This report demonstrates WRAP's latest research on the opportunities for businesses in the Electrical and Electronic Equipment sector in using resources more sustainably.

Implemented in

  • Europe and Central Asia

Sectors of activity
Consumer Goods, Waste, incl. Chemicals, Scientific Research, Development and Innovation

Type of initiative
Research, Analysis, Assessment

Type of lead actor
Scientific and Technical

Start date
02/01/2017

End date
18/07/2017

Shared by

Mark Barthel

Partner

3keel

Send an email

Objectives

Over the past 5 years WRAP has been working with the Electrical and Electronic Equipment (EEE) industry through our voluntary agreement, the electrical and electronic equipment sustainability action plan (esap) to pioneer innovative business practices that promote a more circular economy.

Since the first Switched on to Value report was published in 2014 we have undertaken rigorous research and worked with businesses up and down the EEE supply chain delivering projects that have generated commercial and environmental value.

Switched on to value: Powering business change draws on our collective research in the intervening period, presenting real solutions that can help business make the step change towards a circular economy.

Activities

An assessment of the current market for and environmental impacts arising from the manufacture and sale of electrical and electronic equipment in the UK; and the volume and impact of waste electrical and electronic equipment (WEEE) arising from this market.

Impact and Results

Why do we need to make that step change?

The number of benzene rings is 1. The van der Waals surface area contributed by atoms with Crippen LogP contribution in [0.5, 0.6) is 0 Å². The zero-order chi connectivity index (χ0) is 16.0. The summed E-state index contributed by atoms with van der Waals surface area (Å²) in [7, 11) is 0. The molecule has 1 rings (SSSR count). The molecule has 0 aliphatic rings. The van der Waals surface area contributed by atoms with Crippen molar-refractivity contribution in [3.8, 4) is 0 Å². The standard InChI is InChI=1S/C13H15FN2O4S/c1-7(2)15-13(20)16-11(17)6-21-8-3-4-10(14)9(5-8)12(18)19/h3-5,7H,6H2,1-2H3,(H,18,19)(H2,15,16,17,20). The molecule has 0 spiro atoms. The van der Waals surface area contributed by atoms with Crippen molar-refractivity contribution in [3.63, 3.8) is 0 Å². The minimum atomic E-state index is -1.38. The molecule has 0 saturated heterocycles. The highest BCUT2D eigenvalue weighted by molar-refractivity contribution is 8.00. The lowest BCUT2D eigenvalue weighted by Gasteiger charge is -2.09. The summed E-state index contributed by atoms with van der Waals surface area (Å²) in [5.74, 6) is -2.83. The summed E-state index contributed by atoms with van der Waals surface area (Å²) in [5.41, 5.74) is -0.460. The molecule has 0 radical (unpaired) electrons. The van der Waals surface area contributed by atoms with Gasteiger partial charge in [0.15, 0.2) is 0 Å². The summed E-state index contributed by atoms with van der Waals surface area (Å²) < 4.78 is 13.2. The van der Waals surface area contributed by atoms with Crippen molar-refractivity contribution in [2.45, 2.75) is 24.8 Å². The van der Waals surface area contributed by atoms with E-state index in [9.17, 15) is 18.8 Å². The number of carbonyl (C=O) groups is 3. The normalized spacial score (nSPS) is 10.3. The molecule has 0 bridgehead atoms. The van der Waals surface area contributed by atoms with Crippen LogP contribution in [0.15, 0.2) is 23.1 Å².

In the UK around 2 million tonnes of electrical and electronic equipment (EEE) is placed on the market each year. This is having a growing and significant impact:


- 1.53 million tonnes of waste EEE was generated in 2015 and is set to increase over the next 5 years.

- The total lifecycle impacts of the products purchased each year are equivalent to 196 million tonnes CO2e in greenhouse gas emissions.

- The total lifecycle energy impacts of EEE purchased in the UK each year is 1.3 million terajoules.

The need for change is clear:

- The EEE supply chain faces new economic, environmental and social sustainability challenges and must meet these challenges whilst growing revenue, brand image and customer loyalty.

- Challenges such as global population growth, expected to reach 9.7 billion by 2050 and rapidly increasing middle class market segments will put further strain on already stretched natural resources.

- Although the sector faces challenges there are huge opportunities for growth, prosperity and business resilience across the whole supply chain.

- The key to meeting this challenge head on is understanding the customer, their behaviour and the individual decisions they make throughout the lifecycle of the products they purchase.

The headlines:

- £1.5 - £3 billion worth of electrical products are returned to retailers each year.

- 90% of electrical products sold are new despite half of UK households owning at least one unused product.

- 14Mt CO2e savings could be achieved through using resources more sustainably.

- £4.4bn of financial benefit could be achieved through using resources more sustainably.

Next steps and how to get involved

The Solution:

To tackle the issues WRAP are bringing together business leaders from across the EEE supply chain under the Electrical and Electronic Equipment Sustainability Action Plan 2025 (esap 2025).